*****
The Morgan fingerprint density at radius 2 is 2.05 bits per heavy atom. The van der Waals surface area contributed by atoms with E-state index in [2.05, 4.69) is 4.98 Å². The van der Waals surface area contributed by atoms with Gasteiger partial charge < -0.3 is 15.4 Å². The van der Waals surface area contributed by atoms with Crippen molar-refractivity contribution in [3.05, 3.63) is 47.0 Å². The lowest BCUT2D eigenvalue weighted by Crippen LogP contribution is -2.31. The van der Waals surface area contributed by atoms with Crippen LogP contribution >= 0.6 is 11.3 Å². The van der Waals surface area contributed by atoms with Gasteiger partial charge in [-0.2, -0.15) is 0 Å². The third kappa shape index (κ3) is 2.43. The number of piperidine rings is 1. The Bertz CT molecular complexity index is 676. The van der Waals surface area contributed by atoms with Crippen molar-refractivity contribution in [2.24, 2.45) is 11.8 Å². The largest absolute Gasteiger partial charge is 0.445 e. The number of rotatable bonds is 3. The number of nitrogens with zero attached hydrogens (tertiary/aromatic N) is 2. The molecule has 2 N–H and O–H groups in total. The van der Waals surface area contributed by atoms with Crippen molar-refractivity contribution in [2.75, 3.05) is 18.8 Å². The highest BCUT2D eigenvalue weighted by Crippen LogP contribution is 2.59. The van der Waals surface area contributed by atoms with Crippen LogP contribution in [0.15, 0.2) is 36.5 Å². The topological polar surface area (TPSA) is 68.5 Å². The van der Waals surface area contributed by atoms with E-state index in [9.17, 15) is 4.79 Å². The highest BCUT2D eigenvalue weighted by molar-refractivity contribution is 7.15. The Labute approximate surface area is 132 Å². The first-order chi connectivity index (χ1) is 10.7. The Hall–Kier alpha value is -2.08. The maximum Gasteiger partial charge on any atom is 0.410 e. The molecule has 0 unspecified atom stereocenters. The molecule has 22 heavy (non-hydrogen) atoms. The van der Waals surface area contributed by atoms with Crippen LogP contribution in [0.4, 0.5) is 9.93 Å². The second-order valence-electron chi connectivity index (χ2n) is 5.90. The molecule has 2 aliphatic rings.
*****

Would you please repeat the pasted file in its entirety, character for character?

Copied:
The Morgan fingerprint density at radius 2 is 2.05 bits per heavy atom. The van der Waals surface area contributed by atoms with E-state index in [2.05, 4.69) is 4.98 Å². The van der Waals surface area contributed by atoms with Gasteiger partial charge < -0.3 is 15.4 Å². The van der Waals surface area contributed by atoms with Crippen molar-refractivity contribution in [3.05, 3.63) is 47.0 Å². The lowest BCUT2D eigenvalue weighted by Crippen LogP contribution is -2.31. The van der Waals surface area contributed by atoms with Crippen LogP contribution >= 0.6 is 11.3 Å². The van der Waals surface area contributed by atoms with Gasteiger partial charge in [-0.2, -0.15) is 0 Å². The third kappa shape index (κ3) is 2.43. The number of piperidine rings is 1. The Bertz CT molecular complexity index is 676. The van der Waals surface area contributed by atoms with Crippen molar-refractivity contribution in [2.24, 2.45) is 11.8 Å². The largest absolute Gasteiger partial charge is 0.445 e. The number of rotatable bonds is 3. The number of nitrogens with zero attached hydrogens (tertiary/aromatic N) is 2. The molecule has 2 N–H and O–H groups in total. The van der Waals surface area contributed by atoms with Crippen molar-refractivity contribution in [2.75, 3.05) is 18.8 Å². The highest BCUT2D eigenvalue weighted by Crippen LogP contribution is 2.59. The van der Waals surface area contributed by atoms with Crippen LogP contribution in [0.15, 0.2) is 36.5 Å². The topological polar surface area (TPSA) is 68.5 Å². The van der Waals surface area contributed by atoms with E-state index in [9.17, 15) is 4.79 Å². The highest BCUT2D eigenvalue weighted by molar-refractivity contribution is 7.15. The Labute approximate surface area is 132 Å². The first-order chi connectivity index (χ1) is 10.7. The Hall–Kier alpha value is -2.08. The maximum Gasteiger partial charge on any atom is 0.410 e. The molecule has 0 unspecified atom stereocenters. The molecule has 22 heavy (non-hydrogen) atoms. The van der Waals surface area contributed by atoms with Crippen LogP contribution in [0.4, 0.5) is 9.93 Å². The second-order valence-electron chi connectivity index (χ2n) is 5.90. The molecule has 2 aliphatic rings.